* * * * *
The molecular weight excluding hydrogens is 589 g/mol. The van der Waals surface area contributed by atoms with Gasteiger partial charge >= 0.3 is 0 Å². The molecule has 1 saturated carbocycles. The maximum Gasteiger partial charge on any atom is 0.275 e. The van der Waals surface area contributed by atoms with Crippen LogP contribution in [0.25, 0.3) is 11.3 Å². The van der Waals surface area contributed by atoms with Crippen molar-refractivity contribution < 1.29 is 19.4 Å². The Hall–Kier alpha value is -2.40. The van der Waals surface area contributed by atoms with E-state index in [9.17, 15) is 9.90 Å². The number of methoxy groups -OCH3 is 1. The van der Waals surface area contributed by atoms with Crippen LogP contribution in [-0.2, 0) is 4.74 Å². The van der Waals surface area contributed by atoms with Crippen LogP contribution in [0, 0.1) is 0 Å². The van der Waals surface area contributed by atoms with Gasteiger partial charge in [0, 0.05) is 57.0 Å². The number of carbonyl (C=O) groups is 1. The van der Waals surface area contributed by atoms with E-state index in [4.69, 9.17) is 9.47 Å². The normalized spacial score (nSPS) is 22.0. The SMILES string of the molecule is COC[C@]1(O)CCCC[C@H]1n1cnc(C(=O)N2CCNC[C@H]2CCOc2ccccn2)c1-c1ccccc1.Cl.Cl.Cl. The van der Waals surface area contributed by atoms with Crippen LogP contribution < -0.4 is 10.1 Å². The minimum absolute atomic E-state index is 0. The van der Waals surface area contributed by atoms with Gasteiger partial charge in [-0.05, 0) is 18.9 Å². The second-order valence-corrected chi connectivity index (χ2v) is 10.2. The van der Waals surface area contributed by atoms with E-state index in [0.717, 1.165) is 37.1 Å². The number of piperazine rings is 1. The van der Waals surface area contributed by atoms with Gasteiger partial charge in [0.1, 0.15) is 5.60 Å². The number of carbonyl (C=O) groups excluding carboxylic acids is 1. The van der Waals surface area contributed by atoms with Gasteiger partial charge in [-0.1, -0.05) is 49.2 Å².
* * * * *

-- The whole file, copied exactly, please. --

The molecular weight excluding hydrogens is 589 g/mol. The van der Waals surface area contributed by atoms with Gasteiger partial charge >= 0.3 is 0 Å². The molecule has 1 saturated carbocycles. The maximum Gasteiger partial charge on any atom is 0.275 e. The van der Waals surface area contributed by atoms with Crippen LogP contribution in [0.25, 0.3) is 11.3 Å². The van der Waals surface area contributed by atoms with Crippen molar-refractivity contribution < 1.29 is 19.4 Å². The Hall–Kier alpha value is -2.40. The van der Waals surface area contributed by atoms with E-state index in [9.17, 15) is 9.90 Å². The number of methoxy groups -OCH3 is 1. The van der Waals surface area contributed by atoms with Crippen LogP contribution in [-0.2, 0) is 4.74 Å². The van der Waals surface area contributed by atoms with Crippen LogP contribution in [0, 0.1) is 0 Å². The van der Waals surface area contributed by atoms with Gasteiger partial charge in [0, 0.05) is 57.0 Å². The number of carbonyl (C=O) groups is 1. The van der Waals surface area contributed by atoms with E-state index in [4.69, 9.17) is 9.47 Å². The normalized spacial score (nSPS) is 22.0. The SMILES string of the molecule is COC[C@]1(O)CCCC[C@H]1n1cnc(C(=O)N2CCNC[C@H]2CCOc2ccccn2)c1-c1ccccc1.Cl.Cl.Cl. The van der Waals surface area contributed by atoms with Crippen LogP contribution < -0.4 is 10.1 Å². The minimum absolute atomic E-state index is 0. The van der Waals surface area contributed by atoms with Gasteiger partial charge in [-0.05, 0) is 18.9 Å². The second-order valence-corrected chi connectivity index (χ2v) is 10.2. The van der Waals surface area contributed by atoms with E-state index in [0.717, 1.165) is 37.1 Å². The number of piperazine rings is 1. The van der Waals surface area contributed by atoms with Gasteiger partial charge in [0.1, 0.15) is 5.60 Å². The number of carbonyl (C=O) groups excluding carboxylic acids is 1. The van der Waals surface area contributed by atoms with Gasteiger partial charge in [-0.1, -0.05) is 49.2 Å².